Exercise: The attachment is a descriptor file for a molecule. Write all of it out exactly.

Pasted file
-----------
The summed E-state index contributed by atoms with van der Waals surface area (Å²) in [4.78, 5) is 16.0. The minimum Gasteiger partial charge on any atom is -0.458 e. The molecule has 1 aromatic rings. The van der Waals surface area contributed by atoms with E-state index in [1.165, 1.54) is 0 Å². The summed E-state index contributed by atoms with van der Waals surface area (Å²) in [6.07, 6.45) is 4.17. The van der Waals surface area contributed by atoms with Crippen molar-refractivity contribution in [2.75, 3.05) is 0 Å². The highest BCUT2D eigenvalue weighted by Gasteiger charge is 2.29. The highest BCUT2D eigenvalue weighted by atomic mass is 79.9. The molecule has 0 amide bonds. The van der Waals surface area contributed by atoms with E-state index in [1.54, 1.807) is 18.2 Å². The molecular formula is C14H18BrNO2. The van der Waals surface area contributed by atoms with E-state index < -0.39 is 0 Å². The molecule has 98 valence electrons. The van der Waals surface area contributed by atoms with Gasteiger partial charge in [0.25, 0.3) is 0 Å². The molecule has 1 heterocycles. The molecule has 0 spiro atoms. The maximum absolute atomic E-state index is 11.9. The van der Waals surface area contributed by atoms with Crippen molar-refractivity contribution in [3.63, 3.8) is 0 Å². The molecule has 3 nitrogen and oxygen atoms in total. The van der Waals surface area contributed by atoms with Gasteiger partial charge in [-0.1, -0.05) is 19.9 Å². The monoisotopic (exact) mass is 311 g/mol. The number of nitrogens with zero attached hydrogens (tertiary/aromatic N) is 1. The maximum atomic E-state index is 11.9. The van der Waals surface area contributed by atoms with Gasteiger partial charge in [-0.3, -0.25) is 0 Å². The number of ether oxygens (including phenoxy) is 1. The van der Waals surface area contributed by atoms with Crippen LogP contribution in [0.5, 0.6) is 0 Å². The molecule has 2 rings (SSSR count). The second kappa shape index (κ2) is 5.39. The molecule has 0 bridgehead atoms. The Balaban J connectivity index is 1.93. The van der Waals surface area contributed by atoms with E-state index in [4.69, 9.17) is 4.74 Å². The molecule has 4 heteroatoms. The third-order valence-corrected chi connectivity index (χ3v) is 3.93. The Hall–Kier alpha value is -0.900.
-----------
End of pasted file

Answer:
The summed E-state index contributed by atoms with van der Waals surface area (Å²) in [4.78, 5) is 16.0. The minimum Gasteiger partial charge on any atom is -0.458 e. The molecule has 1 aromatic rings. The van der Waals surface area contributed by atoms with E-state index in [1.165, 1.54) is 0 Å². The summed E-state index contributed by atoms with van der Waals surface area (Å²) in [6.07, 6.45) is 4.17. The van der Waals surface area contributed by atoms with Crippen molar-refractivity contribution in [2.75, 3.05) is 0 Å². The highest BCUT2D eigenvalue weighted by Gasteiger charge is 2.29. The highest BCUT2D eigenvalue weighted by atomic mass is 79.9. The molecule has 0 amide bonds. The van der Waals surface area contributed by atoms with E-state index in [1.54, 1.807) is 18.2 Å². The molecular formula is C14H18BrNO2. The van der Waals surface area contributed by atoms with E-state index < -0.39 is 0 Å². The molecule has 98 valence electrons. The van der Waals surface area contributed by atoms with Gasteiger partial charge in [0.25, 0.3) is 0 Å². The molecule has 1 heterocycles. The molecule has 0 spiro atoms. The maximum absolute atomic E-state index is 11.9. The van der Waals surface area contributed by atoms with Crippen molar-refractivity contribution in [3.63, 3.8) is 0 Å². The molecule has 3 nitrogen and oxygen atoms in total. The van der Waals surface area contributed by atoms with Gasteiger partial charge in [-0.1, -0.05) is 19.9 Å². The monoisotopic (exact) mass is 311 g/mol. The number of nitrogens with zero attached hydrogens (tertiary/aromatic N) is 1. The maximum atomic E-state index is 11.9. The van der Waals surface area contributed by atoms with Gasteiger partial charge in [-0.3, -0.25) is 0 Å². The number of ether oxygens (including phenoxy) is 1. The van der Waals surface area contributed by atoms with Crippen LogP contribution in [0.5, 0.6) is 0 Å². The molecule has 2 rings (SSSR count). The second kappa shape index (κ2) is 5.39. The molecule has 0 bridgehead atoms. The Balaban J connectivity index is 1.93. The van der Waals surface area contributed by atoms with E-state index in [4.69, 9.17) is 4.74 Å². The molecule has 4 heteroatoms. The third-order valence-corrected chi connectivity index (χ3v) is 3.93. The Hall–Kier alpha value is -0.900.